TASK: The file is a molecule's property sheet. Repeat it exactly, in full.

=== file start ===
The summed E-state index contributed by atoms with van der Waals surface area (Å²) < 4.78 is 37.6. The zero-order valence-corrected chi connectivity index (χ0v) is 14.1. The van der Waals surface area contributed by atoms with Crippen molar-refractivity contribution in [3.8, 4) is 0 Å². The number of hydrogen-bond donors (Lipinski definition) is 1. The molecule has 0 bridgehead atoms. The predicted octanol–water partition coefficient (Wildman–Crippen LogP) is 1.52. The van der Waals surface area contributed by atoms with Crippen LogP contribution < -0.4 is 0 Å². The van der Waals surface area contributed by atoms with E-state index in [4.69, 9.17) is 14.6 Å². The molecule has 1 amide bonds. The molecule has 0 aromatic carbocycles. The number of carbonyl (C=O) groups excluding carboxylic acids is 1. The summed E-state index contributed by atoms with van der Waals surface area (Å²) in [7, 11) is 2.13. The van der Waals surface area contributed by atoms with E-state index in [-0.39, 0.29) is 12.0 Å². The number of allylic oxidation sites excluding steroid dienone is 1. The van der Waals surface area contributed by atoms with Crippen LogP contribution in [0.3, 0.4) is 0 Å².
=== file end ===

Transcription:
The summed E-state index contributed by atoms with van der Waals surface area (Å²) < 4.78 is 37.6. The zero-order valence-corrected chi connectivity index (χ0v) is 14.1. The van der Waals surface area contributed by atoms with Crippen molar-refractivity contribution in [3.8, 4) is 0 Å². The number of hydrogen-bond donors (Lipinski definition) is 1. The molecule has 0 bridgehead atoms. The predicted octanol–water partition coefficient (Wildman–Crippen LogP) is 1.52. The van der Waals surface area contributed by atoms with Crippen LogP contribution < -0.4 is 0 Å². The van der Waals surface area contributed by atoms with E-state index in [4.69, 9.17) is 14.6 Å². The molecule has 1 amide bonds. The molecule has 0 aromatic carbocycles. The number of carbonyl (C=O) groups excluding carboxylic acids is 1. The summed E-state index contributed by atoms with van der Waals surface area (Å²) in [7, 11) is 2.13. The van der Waals surface area contributed by atoms with E-state index in [-0.39, 0.29) is 12.0 Å². The number of allylic oxidation sites excluding steroid dienone is 1. The van der Waals surface area contributed by atoms with Crippen LogP contribution in [0.3, 0.4) is 0 Å².